Most sales leaders don’t think about average deal size as a variable they have much control over. Instead, they think of it as a given, as something that can only be changed by the consensus of leadership and product teams. But sales leaders trying to increase their team’s sales velocity need to find ways to increase their average deal size.
What is average deal size?
Your average deal size is the average size of your deals. It is the total revenue achieved in a set period (e.g., a month, a quarter, a year) divided by the number of closed-won opportunities for that segment. The segment can be new business, existing business, or total business – whichever segment makes the most sense for your company to track).
Increasing your average deal size isn’t terribly difficult, though it isn’t that simple, either. It requires thinking more about the value your product/offering provides rather than the cost of the features and benefits of your product. Still, it’s important that you don’t get greedy and increase your price just because. In fact, one bottleneck for sales is often a price that’s too high.
Deal sizes will differ based on several factors:
- Whether your offering is customized vs pre-packaged
- Whether you’re selling to SMB vs Enterprise
- Whether you focus on features and benefits vs value.
But how can you change your team’s approach to your average deal size and try to increase it in a way that doesn’t prey on buyers?
3 ways to increase your average deal size
Here are 3 ways to improve your average deal size:
Sell value, not features
Before you start to calculate the cost of seats or how much each feature in your product is worth, consider the value the product will provide to clients. Focusing on the features and benefits makes it easier to engage in a fight over pricing, because the tangibility of the features and benefits can be debated.
Quantifying the value of peace of mind, however, will make the sales process more collaborative, and opportunities are more likely to see the value of the value. Value can be anything from time and cost savings to peace of mind. How can your product capitalize off its overall value?
Set up an approval structure for discounts
While discounts can help you bring a new deal over the line to closed-won, giving them out too loosely and without strategic consideration drives the average deal size (and sales velocity) down. According to one study, discounting can lower SaaS lifetime value (LTV) by 30%. What’s more, customers that closed using (aggressive) discounts were less willing to pay higher costs over time, and were more likely to churn.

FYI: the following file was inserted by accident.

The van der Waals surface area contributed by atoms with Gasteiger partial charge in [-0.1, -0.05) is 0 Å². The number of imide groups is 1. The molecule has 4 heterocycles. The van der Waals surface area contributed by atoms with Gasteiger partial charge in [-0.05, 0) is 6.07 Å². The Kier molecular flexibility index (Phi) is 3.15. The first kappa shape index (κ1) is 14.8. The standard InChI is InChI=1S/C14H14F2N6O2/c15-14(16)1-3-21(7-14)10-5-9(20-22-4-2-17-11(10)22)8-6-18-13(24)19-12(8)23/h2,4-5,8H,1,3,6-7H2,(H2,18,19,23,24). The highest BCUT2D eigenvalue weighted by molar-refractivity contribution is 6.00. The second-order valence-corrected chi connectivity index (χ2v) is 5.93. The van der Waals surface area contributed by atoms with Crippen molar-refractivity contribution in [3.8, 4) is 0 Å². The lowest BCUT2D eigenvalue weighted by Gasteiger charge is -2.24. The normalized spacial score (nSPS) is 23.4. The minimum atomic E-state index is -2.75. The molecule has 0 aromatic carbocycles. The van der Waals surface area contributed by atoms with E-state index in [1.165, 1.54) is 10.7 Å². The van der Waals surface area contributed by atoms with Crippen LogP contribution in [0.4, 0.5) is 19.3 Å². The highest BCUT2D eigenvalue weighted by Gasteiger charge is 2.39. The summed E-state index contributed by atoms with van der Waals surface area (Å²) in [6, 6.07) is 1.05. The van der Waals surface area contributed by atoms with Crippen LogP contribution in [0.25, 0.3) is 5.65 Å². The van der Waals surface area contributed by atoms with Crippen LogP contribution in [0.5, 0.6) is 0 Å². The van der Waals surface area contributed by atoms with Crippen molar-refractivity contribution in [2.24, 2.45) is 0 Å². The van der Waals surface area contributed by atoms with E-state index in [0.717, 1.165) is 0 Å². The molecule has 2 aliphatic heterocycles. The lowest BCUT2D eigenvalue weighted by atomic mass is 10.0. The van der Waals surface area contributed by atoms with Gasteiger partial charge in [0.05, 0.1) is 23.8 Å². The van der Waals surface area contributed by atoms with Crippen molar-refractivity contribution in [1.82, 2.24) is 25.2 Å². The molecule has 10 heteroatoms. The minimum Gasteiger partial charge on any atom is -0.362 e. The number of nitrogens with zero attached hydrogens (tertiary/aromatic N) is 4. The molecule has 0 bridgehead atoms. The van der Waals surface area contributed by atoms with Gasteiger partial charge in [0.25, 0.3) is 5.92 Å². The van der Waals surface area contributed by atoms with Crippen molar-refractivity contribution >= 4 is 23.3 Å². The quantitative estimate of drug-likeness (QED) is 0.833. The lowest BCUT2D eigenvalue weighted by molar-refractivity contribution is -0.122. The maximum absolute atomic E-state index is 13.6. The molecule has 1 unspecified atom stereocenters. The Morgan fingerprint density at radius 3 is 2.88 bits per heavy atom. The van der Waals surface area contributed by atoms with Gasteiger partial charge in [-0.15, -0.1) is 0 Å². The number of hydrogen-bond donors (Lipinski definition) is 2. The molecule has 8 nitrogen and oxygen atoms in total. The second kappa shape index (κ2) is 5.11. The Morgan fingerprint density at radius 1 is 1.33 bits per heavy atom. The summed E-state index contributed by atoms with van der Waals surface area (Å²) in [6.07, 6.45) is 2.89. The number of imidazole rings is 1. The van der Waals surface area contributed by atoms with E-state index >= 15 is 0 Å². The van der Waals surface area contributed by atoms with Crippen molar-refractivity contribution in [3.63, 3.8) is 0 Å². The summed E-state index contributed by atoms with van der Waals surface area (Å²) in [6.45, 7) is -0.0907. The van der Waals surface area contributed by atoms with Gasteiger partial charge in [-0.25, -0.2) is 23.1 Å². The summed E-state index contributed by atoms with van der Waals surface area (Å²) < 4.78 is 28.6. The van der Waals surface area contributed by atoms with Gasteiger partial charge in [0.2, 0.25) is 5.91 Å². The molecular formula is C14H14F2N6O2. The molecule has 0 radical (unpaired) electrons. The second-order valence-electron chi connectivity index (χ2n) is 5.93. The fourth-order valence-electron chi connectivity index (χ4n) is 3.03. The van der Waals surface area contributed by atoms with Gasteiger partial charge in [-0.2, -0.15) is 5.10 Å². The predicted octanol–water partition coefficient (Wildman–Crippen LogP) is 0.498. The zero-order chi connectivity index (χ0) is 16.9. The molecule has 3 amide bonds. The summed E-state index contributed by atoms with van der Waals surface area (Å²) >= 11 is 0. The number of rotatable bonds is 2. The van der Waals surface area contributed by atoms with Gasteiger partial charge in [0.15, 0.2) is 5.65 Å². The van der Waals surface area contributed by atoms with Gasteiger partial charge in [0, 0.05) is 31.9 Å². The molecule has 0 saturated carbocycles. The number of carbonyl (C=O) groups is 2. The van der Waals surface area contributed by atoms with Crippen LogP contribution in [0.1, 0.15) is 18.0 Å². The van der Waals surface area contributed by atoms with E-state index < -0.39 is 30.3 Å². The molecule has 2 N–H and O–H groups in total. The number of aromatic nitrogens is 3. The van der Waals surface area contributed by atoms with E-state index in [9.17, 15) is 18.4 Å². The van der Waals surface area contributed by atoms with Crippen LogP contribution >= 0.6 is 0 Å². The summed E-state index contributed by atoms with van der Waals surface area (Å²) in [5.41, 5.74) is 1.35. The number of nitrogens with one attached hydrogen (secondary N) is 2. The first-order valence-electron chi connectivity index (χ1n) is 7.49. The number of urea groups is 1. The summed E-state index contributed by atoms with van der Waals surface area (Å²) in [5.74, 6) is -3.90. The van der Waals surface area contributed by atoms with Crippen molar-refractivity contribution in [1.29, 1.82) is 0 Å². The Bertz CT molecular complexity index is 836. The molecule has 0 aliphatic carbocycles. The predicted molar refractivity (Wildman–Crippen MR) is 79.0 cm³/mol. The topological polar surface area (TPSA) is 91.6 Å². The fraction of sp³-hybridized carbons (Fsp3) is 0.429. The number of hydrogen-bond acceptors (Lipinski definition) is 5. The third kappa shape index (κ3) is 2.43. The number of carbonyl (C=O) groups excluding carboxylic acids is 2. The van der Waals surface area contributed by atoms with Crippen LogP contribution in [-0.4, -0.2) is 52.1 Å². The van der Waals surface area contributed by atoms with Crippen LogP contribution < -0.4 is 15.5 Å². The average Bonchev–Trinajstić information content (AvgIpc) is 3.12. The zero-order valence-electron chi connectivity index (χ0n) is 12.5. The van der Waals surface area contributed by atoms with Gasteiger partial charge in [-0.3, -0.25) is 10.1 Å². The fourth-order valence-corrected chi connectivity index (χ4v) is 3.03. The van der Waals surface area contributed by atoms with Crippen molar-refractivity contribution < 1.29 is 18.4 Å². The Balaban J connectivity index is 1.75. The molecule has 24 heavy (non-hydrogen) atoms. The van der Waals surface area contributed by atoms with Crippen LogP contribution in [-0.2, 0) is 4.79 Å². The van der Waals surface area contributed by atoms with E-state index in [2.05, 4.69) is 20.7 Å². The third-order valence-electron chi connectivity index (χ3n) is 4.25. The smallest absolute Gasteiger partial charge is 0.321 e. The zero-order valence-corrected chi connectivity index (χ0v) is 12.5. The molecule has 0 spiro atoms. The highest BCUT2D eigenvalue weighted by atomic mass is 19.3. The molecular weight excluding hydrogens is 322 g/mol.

Still, if discounts are a strategic tactic for your sales teams to close more deals, it’s crucial that you structure your discount process based on accurate data and best practices. For example, you can implement an approval structure (Salesforce has a great sample approval process you can emulate). This ensures that salespeople aren’t discounting too heavily and gives sales leaders insight into the process.
Upsell and Cross Sell
The chance to sell isn’t limited to just opportunities. Once an opportunity becomes a customer, there are a host of opportunities to upsell to them. Upselling means selling customers on a comparably more sophisticated version of their current use case or more of what they already use, which costs more. Cross selling, on the other hand, means selling the same product to a different department or selling a related product. Offering additional products and/or selling to different customers within the same organization can help drive up the cost of the average deal size.
Increasing your average deal size is definitely a crucial step in increasing your sales velocity.
The key to higher deal sizes and quicker sales velocity is contracts. Get a hold of your digital contracts and watch your sales team crush their goals. Sign up for a consultation with Ironclad and watch your contracts work for you!
Ironclad is not a law firm, and this post does not constitute or contain legal advice. To evaluate the accuracy, sufficiency, or reliability of the ideas and guidance reflected here, or the applicability of these materials to your business, you should consult with a licensed attorney. Use of and access to any of the resources contained within Ironclad’s site do not create an attorney-client relationship between the user and Ironclad.